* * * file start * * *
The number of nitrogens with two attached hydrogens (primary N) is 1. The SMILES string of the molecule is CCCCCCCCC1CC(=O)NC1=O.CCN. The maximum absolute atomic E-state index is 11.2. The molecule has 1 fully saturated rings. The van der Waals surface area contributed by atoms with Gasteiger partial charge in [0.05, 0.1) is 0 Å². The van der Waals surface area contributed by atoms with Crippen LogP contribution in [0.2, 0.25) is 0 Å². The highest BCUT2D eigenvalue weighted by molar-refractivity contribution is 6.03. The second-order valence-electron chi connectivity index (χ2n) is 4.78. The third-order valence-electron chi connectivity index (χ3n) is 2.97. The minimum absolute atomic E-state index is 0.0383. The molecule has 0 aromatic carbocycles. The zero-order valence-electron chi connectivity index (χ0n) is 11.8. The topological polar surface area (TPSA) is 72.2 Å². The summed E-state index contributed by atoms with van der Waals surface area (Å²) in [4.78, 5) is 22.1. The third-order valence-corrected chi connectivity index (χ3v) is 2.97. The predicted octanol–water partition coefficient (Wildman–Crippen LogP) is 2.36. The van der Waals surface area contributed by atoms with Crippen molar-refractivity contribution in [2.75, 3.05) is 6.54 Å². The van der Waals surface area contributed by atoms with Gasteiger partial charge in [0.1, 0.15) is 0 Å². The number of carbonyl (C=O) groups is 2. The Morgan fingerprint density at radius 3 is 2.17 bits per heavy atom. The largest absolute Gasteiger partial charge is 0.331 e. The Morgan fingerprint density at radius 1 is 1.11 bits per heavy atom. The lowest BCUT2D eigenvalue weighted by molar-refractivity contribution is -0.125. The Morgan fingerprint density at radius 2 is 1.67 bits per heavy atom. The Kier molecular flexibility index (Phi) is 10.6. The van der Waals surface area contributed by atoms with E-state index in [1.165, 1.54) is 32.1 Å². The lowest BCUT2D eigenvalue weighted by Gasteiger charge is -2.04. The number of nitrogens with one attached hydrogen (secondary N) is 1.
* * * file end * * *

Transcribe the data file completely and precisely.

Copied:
The number of nitrogens with two attached hydrogens (primary N) is 1. The SMILES string of the molecule is CCCCCCCCC1CC(=O)NC1=O.CCN. The maximum absolute atomic E-state index is 11.2. The molecule has 1 fully saturated rings. The van der Waals surface area contributed by atoms with Gasteiger partial charge in [0.05, 0.1) is 0 Å². The van der Waals surface area contributed by atoms with Crippen LogP contribution in [0.2, 0.25) is 0 Å². The highest BCUT2D eigenvalue weighted by molar-refractivity contribution is 6.03. The second-order valence-electron chi connectivity index (χ2n) is 4.78. The third-order valence-electron chi connectivity index (χ3n) is 2.97. The minimum absolute atomic E-state index is 0.0383. The molecule has 0 aromatic carbocycles. The zero-order valence-electron chi connectivity index (χ0n) is 11.8. The topological polar surface area (TPSA) is 72.2 Å². The summed E-state index contributed by atoms with van der Waals surface area (Å²) in [4.78, 5) is 22.1. The third-order valence-corrected chi connectivity index (χ3v) is 2.97. The predicted octanol–water partition coefficient (Wildman–Crippen LogP) is 2.36. The van der Waals surface area contributed by atoms with Crippen molar-refractivity contribution in [2.75, 3.05) is 6.54 Å². The van der Waals surface area contributed by atoms with Gasteiger partial charge in [0.1, 0.15) is 0 Å². The number of carbonyl (C=O) groups is 2. The Morgan fingerprint density at radius 3 is 2.17 bits per heavy atom. The largest absolute Gasteiger partial charge is 0.331 e. The Morgan fingerprint density at radius 1 is 1.11 bits per heavy atom. The lowest BCUT2D eigenvalue weighted by molar-refractivity contribution is -0.125. The Morgan fingerprint density at radius 2 is 1.67 bits per heavy atom. The Kier molecular flexibility index (Phi) is 10.6. The van der Waals surface area contributed by atoms with E-state index in [1.165, 1.54) is 32.1 Å². The lowest BCUT2D eigenvalue weighted by Gasteiger charge is -2.04. The number of nitrogens with one attached hydrogen (secondary N) is 1.